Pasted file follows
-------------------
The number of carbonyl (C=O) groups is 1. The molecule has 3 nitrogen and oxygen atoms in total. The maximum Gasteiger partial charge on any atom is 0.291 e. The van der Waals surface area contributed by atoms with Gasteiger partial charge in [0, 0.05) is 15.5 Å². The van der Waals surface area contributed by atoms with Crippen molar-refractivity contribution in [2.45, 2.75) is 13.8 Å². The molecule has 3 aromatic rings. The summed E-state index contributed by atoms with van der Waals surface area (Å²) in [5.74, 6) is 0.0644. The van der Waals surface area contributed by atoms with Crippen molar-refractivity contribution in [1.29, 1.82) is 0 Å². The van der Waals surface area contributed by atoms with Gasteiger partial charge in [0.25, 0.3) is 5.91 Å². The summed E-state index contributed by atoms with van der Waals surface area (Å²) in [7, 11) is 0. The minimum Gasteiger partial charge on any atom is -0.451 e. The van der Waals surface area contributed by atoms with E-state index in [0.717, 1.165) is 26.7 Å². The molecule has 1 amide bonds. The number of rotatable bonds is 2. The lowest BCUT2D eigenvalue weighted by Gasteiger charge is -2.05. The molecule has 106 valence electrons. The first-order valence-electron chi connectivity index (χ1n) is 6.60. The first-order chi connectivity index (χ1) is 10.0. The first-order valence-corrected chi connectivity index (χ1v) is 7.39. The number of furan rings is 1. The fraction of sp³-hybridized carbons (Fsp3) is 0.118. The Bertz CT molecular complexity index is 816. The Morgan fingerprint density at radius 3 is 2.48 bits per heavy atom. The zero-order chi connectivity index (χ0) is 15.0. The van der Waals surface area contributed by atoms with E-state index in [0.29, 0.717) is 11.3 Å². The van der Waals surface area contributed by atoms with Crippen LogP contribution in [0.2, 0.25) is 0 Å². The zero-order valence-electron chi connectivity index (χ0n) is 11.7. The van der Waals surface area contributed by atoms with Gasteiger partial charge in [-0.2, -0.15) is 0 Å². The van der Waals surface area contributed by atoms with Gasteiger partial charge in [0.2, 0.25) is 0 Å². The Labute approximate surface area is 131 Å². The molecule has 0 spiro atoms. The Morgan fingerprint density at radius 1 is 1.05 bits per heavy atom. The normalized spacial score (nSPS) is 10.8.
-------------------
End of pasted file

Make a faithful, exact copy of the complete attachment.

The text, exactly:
The number of carbonyl (C=O) groups is 1. The molecule has 3 nitrogen and oxygen atoms in total. The maximum Gasteiger partial charge on any atom is 0.291 e. The van der Waals surface area contributed by atoms with Gasteiger partial charge in [0, 0.05) is 15.5 Å². The van der Waals surface area contributed by atoms with Crippen molar-refractivity contribution in [2.45, 2.75) is 13.8 Å². The molecule has 3 aromatic rings. The summed E-state index contributed by atoms with van der Waals surface area (Å²) in [5.74, 6) is 0.0644. The van der Waals surface area contributed by atoms with Crippen molar-refractivity contribution in [1.29, 1.82) is 0 Å². The van der Waals surface area contributed by atoms with Gasteiger partial charge in [0.25, 0.3) is 5.91 Å². The summed E-state index contributed by atoms with van der Waals surface area (Å²) in [7, 11) is 0. The minimum Gasteiger partial charge on any atom is -0.451 e. The van der Waals surface area contributed by atoms with E-state index in [0.717, 1.165) is 26.7 Å². The molecule has 1 amide bonds. The number of rotatable bonds is 2. The lowest BCUT2D eigenvalue weighted by Gasteiger charge is -2.05. The molecule has 106 valence electrons. The first-order valence-electron chi connectivity index (χ1n) is 6.60. The first-order chi connectivity index (χ1) is 10.0. The first-order valence-corrected chi connectivity index (χ1v) is 7.39. The number of furan rings is 1. The fraction of sp³-hybridized carbons (Fsp3) is 0.118. The Bertz CT molecular complexity index is 816. The Morgan fingerprint density at radius 3 is 2.48 bits per heavy atom. The zero-order chi connectivity index (χ0) is 15.0. The van der Waals surface area contributed by atoms with E-state index in [0.29, 0.717) is 11.3 Å². The van der Waals surface area contributed by atoms with Crippen LogP contribution in [0.2, 0.25) is 0 Å². The zero-order valence-electron chi connectivity index (χ0n) is 11.7. The van der Waals surface area contributed by atoms with Gasteiger partial charge in [-0.2, -0.15) is 0 Å². The van der Waals surface area contributed by atoms with Gasteiger partial charge in [0.2, 0.25) is 0 Å². The Labute approximate surface area is 131 Å². The molecule has 0 spiro atoms. The Morgan fingerprint density at radius 1 is 1.05 bits per heavy atom. The normalized spacial score (nSPS) is 10.8.